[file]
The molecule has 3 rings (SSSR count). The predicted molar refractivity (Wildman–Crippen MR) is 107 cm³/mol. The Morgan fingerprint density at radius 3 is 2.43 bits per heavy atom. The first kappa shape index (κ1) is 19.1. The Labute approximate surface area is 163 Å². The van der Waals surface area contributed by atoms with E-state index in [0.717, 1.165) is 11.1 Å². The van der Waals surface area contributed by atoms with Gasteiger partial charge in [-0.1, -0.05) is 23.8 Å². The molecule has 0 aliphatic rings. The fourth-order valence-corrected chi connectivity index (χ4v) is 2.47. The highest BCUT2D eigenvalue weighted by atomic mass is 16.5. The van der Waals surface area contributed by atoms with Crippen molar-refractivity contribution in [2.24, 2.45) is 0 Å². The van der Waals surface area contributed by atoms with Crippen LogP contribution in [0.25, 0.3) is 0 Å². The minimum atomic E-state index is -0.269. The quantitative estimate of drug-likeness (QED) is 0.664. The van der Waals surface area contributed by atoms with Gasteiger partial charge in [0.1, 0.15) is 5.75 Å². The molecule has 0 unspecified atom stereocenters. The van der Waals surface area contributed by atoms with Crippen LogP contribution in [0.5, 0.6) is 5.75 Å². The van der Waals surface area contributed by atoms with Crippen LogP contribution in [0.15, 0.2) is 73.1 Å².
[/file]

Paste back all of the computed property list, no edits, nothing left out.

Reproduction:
The molecule has 3 rings (SSSR count). The predicted molar refractivity (Wildman–Crippen MR) is 107 cm³/mol. The Morgan fingerprint density at radius 3 is 2.43 bits per heavy atom. The first kappa shape index (κ1) is 19.1. The Labute approximate surface area is 163 Å². The van der Waals surface area contributed by atoms with E-state index in [0.717, 1.165) is 11.1 Å². The van der Waals surface area contributed by atoms with Gasteiger partial charge in [-0.1, -0.05) is 23.8 Å². The molecule has 0 aliphatic rings. The fourth-order valence-corrected chi connectivity index (χ4v) is 2.47. The highest BCUT2D eigenvalue weighted by atomic mass is 16.5. The van der Waals surface area contributed by atoms with Crippen molar-refractivity contribution in [2.24, 2.45) is 0 Å². The van der Waals surface area contributed by atoms with Crippen LogP contribution in [0.25, 0.3) is 0 Å². The minimum atomic E-state index is -0.269. The quantitative estimate of drug-likeness (QED) is 0.664. The van der Waals surface area contributed by atoms with Gasteiger partial charge in [0.1, 0.15) is 5.75 Å². The molecule has 0 unspecified atom stereocenters. The van der Waals surface area contributed by atoms with Crippen LogP contribution in [0.5, 0.6) is 5.75 Å². The van der Waals surface area contributed by atoms with Crippen LogP contribution in [0.15, 0.2) is 73.1 Å².